The Lives of Others |
directed by Florian Henckel von Donnersmarck
Georg Dreyman is an East German playwright who has developed the unusual ability to balance audience approval with the approval of the State Security office, a.k.a. the Stasi. Christa-Maria Sieland is an accomplished actress who lives with Dreyman but has attracted the attentions of East German Minister of Culture Bruno Hempf.
Anton Grubitz is a Stasi officer who will do just about anything to please Hempf, and Gerd Wiesler is a Stasi officer who will do just about anything to please Grubitz.
It's a game of duck, duck, goose that might have gone on ad infinitum, had Hempf (Thomas Thieme) not suddenly decided that Sieland (Martina Gedeck) and Dreyman (Sebastian Koch) were in need of closer examination. And in less than no time, the very efficient, not to mention demanding, Grubitz (Ulrich Tukur) has put the equally efficient Wiesler (Ulrich Muhe) in Dreyman's attic, with a system of cameras, microphones and wiretaps that James Bond would have killed for.
And so it is that we learn much -- too much, perhaps -- about The Lives of Others. And not just the lives of Dreyman and Sieland. As Lives progresses, we learn much about Hempf, Grubitz and Wiesler -- especially Wiesler, who discovers that his loyalty to the state can be compromised by what he sees in the lives of Dreyman and Sieland.
And there is much in their lives: much more than either knows the other knows.
Dreyman, for example, knows nothing about Sieland's forced liaison with Hempf, at least until Wiesler rings his doorbell just in time to let him catch Sieland being dropped off by Hempf's chauffeur. And Sieland knows nothing about Dreyman writing an anonymous article on East Germany's rising but unacknowledged suicide rate for a West German magazine -- until she spots him hiding the evidence.
What's unique about The Lives of Others, though, is not that so many people caught up in a web of intrigue learn so much about each other -- it's how the information they acquire changes the nature of their relationships: who knows what and how could it be used against whom. This makes The Lives of Others a kind of mega-version of the old TV game show Who Do You Trust? -- with shades of the Francis Ford Coppola classic The Conversation. Wiesler looks eerily like Gene Hackman at times, stowed away in the attic gathering information others would kill to have. And killing might be the least unpleasant option.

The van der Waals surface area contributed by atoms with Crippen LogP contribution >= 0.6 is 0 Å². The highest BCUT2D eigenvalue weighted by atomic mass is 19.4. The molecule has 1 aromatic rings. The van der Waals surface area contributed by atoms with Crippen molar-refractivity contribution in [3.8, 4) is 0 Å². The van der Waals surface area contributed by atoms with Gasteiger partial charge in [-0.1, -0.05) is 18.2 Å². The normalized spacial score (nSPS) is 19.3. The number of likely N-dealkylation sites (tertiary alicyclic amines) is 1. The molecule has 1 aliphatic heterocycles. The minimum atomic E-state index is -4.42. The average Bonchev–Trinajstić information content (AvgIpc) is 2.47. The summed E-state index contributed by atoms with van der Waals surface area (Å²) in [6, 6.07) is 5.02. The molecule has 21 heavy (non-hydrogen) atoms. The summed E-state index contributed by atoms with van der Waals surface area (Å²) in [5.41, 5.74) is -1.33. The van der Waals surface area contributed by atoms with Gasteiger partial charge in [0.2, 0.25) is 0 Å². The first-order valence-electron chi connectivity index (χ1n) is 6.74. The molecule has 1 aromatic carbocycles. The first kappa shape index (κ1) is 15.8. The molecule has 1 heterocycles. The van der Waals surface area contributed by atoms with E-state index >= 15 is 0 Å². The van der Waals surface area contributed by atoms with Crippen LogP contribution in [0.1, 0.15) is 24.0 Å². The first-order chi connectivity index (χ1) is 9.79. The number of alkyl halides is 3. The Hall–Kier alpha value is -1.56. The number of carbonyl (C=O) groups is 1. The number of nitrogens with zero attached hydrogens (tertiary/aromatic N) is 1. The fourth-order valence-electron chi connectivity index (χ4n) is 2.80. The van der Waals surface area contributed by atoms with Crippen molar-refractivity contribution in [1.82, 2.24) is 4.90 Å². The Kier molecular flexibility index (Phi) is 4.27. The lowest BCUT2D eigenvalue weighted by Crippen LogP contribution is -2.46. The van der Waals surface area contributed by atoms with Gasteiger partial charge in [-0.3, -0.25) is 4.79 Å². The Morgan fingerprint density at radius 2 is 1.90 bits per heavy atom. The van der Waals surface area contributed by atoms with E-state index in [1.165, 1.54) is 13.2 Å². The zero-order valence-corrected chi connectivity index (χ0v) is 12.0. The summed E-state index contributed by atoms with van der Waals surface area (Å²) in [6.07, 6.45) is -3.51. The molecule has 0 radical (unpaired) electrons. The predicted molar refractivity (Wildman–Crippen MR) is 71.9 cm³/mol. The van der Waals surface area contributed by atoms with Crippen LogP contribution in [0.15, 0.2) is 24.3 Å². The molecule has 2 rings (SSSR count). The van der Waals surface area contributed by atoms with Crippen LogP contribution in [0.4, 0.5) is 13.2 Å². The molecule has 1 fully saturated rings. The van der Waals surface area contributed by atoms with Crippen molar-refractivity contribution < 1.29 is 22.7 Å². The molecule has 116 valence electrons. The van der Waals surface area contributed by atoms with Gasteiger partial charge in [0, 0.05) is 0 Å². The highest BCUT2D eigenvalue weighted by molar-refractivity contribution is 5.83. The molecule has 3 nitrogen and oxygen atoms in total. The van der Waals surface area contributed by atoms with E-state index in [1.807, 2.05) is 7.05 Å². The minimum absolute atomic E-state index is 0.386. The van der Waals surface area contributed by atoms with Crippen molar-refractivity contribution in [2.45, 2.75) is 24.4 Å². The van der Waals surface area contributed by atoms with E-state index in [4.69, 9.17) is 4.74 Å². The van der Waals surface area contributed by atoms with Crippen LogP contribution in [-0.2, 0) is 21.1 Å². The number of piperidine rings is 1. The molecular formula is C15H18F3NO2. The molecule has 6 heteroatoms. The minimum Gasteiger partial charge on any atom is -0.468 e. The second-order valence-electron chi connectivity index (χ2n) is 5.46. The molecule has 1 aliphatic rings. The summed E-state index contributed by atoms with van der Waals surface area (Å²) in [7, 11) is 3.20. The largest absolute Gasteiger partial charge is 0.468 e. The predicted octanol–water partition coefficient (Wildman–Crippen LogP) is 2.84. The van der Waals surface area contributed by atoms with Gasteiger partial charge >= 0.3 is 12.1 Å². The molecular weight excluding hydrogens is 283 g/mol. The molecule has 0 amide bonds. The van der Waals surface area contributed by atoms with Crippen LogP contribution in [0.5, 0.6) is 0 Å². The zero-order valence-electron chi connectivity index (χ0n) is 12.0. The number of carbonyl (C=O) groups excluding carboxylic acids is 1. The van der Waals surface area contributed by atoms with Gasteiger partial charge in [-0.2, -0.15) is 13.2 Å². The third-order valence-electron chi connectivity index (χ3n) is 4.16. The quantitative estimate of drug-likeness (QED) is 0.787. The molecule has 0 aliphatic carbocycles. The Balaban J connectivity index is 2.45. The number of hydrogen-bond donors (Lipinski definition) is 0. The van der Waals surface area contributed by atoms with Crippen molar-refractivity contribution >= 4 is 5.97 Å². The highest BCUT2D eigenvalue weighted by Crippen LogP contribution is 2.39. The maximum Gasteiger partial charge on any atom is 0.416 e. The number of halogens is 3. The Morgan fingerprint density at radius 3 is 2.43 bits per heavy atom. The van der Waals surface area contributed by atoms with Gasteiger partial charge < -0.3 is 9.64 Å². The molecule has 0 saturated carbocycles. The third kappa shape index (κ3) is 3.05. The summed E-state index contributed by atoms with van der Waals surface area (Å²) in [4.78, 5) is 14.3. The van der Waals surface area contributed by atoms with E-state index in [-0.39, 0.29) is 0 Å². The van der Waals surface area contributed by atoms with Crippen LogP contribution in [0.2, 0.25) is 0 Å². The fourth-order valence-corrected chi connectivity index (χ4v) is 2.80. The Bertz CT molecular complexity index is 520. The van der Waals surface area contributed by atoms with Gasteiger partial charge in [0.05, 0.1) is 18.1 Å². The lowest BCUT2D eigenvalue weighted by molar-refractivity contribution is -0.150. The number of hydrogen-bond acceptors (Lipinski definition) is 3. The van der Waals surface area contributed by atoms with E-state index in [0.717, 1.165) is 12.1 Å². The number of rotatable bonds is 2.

Still, The Lives of Others (Der Leben des Anders in German) has more going for it than just spine-tingling suspense.
It has historical perspective. Set in 1984 (a date that will live forever in the minds of George Orwell fans), it reminds us of a time when the Berlin Wall still looked like it would stand forever. And in a more amusing cultural reference, Dreyman's code name is "Lazlo," as in Victor Lazlo, the man the Nazis were determined to keep in Casablanca.
But there's also excellent acting, most notably by Muhe, who was nominated for several awards, and Gedeck, best known to American audiences as Hanna Schiller in Robert DeNiro's spy opus The Good Shepherd.
The dialogue is nothing if not efficient. (After all, it is German dialogue.) And there's even occasion for humor, when the absurdity of the obsession with information-gathering simply becomes too much to bear.
Lives also has a great color scheme. Berlin circa 1984 is done in endless shades of brown, suggesting a world-weariness that even Dreyman's optimism can't rise above.
Written and directed by Florian Henckel von Donnersmarck, The Lives of Others went on to win the Oscar for Best Foreign Language Film, not to mention at least two dozen awards and a slew of nominations worldwide -- anywhere, it seems, that good films are projected. You might considering adding your home to the list.
2 May 2009
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